Trip Report – Israel 2011
- United #1273: Orange County, CA (SNA) to Newark, NJ (EWR)
- United #90: Newark, NJ (EWR) to Tel Aviv, Israel (TLV)
- Tour of Jerusalem and Bethlehem
- Tour of Caesarea, Rosh Hanikra, and Acre
- Tour of Petra
- Tel Aviv
- Grand Beach Hotel Review
- United #91: Tel Aviv, Israel (TLV) to Newark, NJ (EWR)
- United #311: Newark, NJ (EWR) to Denver, CO (DEN)
- United #403: Denver, CO (DEN) to Orange County, CA (SNA)
Part 6 – Tel Aviv and Overall Impressions
I love rain. I love listening to it hit the windows of my house while I’m drinking red wine or hot chocolate. I even like driving in the rain. I hate being stuck in the rain, with a small umbrella that breaks from the wind and no shelter in quick walking distance…
I didn’t have an agenda for the day at all. My only plan was to walk around the city and explore what I could. I wanted to get a feel of Tel Aviv and some of the neighborhoods in town. Starting east I meandered through side streets and main boulevards looking into the variety of shops along the way. I tried to pet a few of the cats walking around but they weren’t as friendly as the ones in the tourist spots. Heading up Ben Gurion Boulevard I then turned onto Iben Gvirol and walked all the way down to the Yarkon River. From there I backtracked and then headed east on Jabotinsky then down south on Weizman. By that time the rain was falling at a steady pace and my pants, jacket, and backpack were going from damp to wet. Thankfully a mall was nearby so I passed through the security checkpoint and went inside to find a seat. Unfortunately, every seat I could see was taken so I walked around the mall to see what was inside. The ubiquitous McDonald’s was present along with a Toys ‘R Us. On the lower level a small café/ice cream/pretzel stand had open seating so I grabbed a tea to warm me up and worked on a blog.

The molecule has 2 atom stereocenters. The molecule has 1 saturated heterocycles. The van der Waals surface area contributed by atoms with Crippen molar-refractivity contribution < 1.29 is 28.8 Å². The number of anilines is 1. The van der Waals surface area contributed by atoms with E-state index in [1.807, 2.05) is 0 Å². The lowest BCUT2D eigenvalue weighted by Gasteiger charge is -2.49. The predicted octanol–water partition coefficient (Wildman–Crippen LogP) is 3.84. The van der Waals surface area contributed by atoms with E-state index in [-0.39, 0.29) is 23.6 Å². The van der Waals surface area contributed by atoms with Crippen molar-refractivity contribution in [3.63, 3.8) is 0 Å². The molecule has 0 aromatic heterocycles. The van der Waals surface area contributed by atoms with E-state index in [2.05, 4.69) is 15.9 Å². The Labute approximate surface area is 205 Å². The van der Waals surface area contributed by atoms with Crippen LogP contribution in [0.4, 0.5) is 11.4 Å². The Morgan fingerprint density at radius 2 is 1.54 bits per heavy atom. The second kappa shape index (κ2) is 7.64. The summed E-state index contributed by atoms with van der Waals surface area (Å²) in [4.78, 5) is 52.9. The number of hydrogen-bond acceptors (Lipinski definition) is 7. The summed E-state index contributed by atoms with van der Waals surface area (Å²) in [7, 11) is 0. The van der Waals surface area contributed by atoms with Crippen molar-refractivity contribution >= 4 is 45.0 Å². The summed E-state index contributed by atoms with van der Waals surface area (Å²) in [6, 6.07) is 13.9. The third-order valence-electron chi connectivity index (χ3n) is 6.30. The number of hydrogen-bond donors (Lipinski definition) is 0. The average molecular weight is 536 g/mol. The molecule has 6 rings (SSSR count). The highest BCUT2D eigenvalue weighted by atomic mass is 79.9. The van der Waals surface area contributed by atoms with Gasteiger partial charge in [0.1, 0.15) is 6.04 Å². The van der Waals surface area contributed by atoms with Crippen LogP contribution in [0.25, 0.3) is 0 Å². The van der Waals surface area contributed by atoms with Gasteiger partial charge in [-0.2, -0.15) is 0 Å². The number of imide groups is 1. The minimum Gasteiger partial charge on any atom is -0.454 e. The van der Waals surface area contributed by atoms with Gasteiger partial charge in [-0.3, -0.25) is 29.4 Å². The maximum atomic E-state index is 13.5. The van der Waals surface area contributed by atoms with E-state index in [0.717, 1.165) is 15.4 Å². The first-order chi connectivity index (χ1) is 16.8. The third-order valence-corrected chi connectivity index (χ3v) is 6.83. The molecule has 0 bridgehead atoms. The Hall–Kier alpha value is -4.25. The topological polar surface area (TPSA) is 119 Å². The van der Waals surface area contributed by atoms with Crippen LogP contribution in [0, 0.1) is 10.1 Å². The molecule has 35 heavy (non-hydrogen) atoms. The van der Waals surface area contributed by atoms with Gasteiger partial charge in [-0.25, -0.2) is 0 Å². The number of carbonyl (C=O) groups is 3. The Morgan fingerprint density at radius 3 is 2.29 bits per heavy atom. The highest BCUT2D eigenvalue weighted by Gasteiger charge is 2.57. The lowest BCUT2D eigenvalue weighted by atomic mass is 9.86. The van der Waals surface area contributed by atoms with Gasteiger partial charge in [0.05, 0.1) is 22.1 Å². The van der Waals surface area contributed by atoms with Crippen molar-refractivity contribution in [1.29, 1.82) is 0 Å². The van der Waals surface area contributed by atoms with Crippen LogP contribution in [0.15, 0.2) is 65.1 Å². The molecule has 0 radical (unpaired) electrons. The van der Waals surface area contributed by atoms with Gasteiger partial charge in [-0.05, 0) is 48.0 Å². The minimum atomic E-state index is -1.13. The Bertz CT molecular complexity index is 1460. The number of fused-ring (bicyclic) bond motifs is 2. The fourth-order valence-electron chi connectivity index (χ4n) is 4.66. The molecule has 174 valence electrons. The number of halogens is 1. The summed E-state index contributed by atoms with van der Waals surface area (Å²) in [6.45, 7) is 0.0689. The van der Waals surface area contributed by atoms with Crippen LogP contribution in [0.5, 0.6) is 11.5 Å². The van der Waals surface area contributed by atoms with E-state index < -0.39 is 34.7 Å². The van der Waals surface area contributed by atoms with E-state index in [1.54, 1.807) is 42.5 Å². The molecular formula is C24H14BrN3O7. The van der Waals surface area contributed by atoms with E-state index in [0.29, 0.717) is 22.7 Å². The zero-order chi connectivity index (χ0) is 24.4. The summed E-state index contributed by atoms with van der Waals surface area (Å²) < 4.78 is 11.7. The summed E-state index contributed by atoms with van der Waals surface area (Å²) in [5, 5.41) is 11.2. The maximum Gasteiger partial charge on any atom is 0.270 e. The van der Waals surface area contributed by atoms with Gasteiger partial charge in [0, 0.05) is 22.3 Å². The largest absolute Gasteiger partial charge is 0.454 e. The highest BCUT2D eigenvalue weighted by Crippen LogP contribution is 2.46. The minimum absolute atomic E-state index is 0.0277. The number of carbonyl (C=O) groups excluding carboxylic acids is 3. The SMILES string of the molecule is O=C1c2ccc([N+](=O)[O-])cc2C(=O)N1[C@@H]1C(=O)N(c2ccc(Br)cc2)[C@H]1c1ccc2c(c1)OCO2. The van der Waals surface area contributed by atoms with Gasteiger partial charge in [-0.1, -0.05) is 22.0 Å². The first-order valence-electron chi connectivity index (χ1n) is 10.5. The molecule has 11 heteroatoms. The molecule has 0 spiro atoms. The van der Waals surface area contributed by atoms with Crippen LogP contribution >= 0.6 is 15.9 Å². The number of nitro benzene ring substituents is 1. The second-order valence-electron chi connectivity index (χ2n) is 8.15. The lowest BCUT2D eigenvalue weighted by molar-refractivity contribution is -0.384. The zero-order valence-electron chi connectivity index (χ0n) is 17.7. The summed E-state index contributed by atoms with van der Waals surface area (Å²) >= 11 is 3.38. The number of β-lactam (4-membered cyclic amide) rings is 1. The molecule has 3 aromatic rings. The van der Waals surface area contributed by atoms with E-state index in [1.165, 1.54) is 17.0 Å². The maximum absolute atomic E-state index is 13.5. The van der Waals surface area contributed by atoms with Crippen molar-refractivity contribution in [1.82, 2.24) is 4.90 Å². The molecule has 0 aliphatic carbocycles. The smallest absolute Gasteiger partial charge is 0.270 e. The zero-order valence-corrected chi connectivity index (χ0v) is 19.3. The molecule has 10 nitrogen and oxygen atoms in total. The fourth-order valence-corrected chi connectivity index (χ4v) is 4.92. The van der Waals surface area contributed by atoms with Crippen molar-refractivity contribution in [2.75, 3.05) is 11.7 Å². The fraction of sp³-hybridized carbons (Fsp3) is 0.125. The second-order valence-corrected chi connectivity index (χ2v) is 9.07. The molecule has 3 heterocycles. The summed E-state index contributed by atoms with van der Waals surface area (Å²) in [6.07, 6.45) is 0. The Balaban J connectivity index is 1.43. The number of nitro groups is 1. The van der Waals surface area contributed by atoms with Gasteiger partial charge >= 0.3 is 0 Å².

People watching is always on of the best parts of traveling; whether it’s sipping a glass of wine on the streets of Bordeaux, eating some ice cold gelato in Nice, enjoying a beer in Rome, or drinking some hot tea in a mall in Tel Aviv. I couldn’t understand the conversations at all but I could understand the generalities from a couple arguing, a toddler crying because she dropped her pacifier and the frustrated dad pulling her along, of the family entertaining their kid on one of those coin-operated merry-go-rounds. While that child was smiling as he spun around looking at the blinking lights and listening to the music, I was cringing inside as it was playing “It’s A Small World” over and over. And yes, the song has been stuck in my head most of the day. I wonder if Disney licensed that song to that manufacturer.
The rain abated and I headed back out again with a destination now in mind, Jaffa. I passed by the Tel Aviv Art Museum and eventually passed a pasta place on the street that sounded perfect for lunch. A bowl of gnocchi in tomato cream sauce gave me back some strength to keep walking towards the old city. There was a noticeable shift in building scale and composition walking along Jaffa road as the multistory buildings transitioned into two- or three-story older structures. Small shops lined the streets on both side so packed with goods that would make a fire marshal faint. It seemed as if there were distinct districts including appliances, house wear, repair, tailoring, and high-end fashion.
The highlight, and highpoint, of Jaffa is St. Peter’s Church and the neighboring square. The church was closed but walking around the square then down the narrow walkways and steeps stairs to the old port was fun. There is something that I really enjoy about these types of settlements built on terraces up a hillside. The square on top has a rather odd looking fountain with figures that look more like aliens than kids to me.